Who Controls School Board Curricula Decisions - A Guide to AB 1078

Amidst growing divisiveness in California’s K-12 school curriculum, some districts have taken actions to remove politicized, racist and sexualized instructional materials that are not age-appropriate from school classrooms and libraries. These actions have angered California’s progressives and ruling elites who claim that trustees are banning books when they are simply curating them. 

In their ever-growing appetite for control, the California Democratic supermajority pushed through Assembly Bill 1078, authored by Asm. Corey Jackson (D), which guts local school boards’ long-standing authority to make decisions about the curriculum and, instead, gives that power to the State Superintendent of Public Instruction and Sacramento bureaucrats in the California Department of Education. 

The “book banning” mantra — repeated dutifully by Gov. Gavin Newsom and the mainstream media — is the next phase of the teachers unions’ earlier attempt to brand parents as “domestic terrorists” for speaking out against extended school closures during the pandemic.

State education statutes have long been clear about local education agencies (school districts) authority and ultimate responsibility over their curriculum. The bill was passed with an urgency provision, meaning that upon receiving the governor’s signature, that the law was in immediate effect. AB 1078 was passed out of the legislature and signed by Governor Newsom on September 25th, 2023.

What’s more stunning than the legislature passing radical legislation and the governor dutifully signing it at the behest of special interests who care little for academic integrity, is that there’s either willful ignorance or confusion about the curation of books versus banning books. Schools aren’t banning books when they decide not to include crude or inappropriate books. And they are not the Library of Congress. They don’t have every single text available to every single school and every single student and nor should they.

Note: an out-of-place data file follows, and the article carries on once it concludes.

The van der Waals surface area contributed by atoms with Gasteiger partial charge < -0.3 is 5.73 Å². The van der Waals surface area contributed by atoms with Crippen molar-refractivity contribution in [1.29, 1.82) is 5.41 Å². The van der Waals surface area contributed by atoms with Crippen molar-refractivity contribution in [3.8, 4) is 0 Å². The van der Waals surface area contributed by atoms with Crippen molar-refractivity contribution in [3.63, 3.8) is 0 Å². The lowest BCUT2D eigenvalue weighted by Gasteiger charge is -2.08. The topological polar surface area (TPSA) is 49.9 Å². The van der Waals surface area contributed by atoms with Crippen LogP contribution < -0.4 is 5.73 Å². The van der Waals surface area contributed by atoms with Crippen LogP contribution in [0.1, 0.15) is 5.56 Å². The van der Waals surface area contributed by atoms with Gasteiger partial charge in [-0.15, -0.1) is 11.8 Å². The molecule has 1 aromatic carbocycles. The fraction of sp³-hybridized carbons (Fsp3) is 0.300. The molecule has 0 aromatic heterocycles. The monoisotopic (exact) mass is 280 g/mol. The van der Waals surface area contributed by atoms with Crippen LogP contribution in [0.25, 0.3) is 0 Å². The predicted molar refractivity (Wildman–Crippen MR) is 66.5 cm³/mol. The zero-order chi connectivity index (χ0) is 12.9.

Lance Christensen, Vice President of Education Policy & Government Affairs at California Policy Center (CPC), stated “AB 1078 removes all legislative power given to local school board trustees by the voters who put them in office. This is the Protect the Bully Act of 2023, and the bully is the Superintendent of Public Instruction.” 

Christensen provides further context. “We can have an adult conversation about California’s history — whether it be Chinese workers treated as second class citizens in the 1879 state constitution, Japanese internment camps during World War II, entire neighborhoods redlined to keep Black Californians in subservient conditions or the severe mistreatment of Native Americans — but this bill is not that. The proponents of AB 1078 are eager to confuse the thoughtful curation of books that add to the educational value of K-12 schools’ curriculum with ‘book banning’ because they want to hide what they are really pushing in schools from parents.”

It’s the unions’ go-to PR trick: distraction. Teachers’ unions are losing badly in the court of public opinion so they’ve set a phony fire to get everyone to focus on it (book banning!) — hoping no one will notice what they are introducing in schools (porn and Marxism!).

While the bill’s stated purpose is to address issues related to insufficient textbooks or instructional materials within California public schools, it creates convoluted and unnecessary requirements for districts, even in the areas where the bill seeks to address these issues.

In reality, AB 1078 Interferes with a local school district’s authority to choose a curriculum that it deems is consistent with state law and is appropriate for its schools in consultation with parents and taxpayers in the district. The bill is designed to silence parents and school board members who oppose Sacramento’s progressive agenda.

To provide guidance for districts, CPC has put together a visual guide mapping AB 1078 and the changes brought by it (in red text).  

Download a fullsize PDF version of the guide here.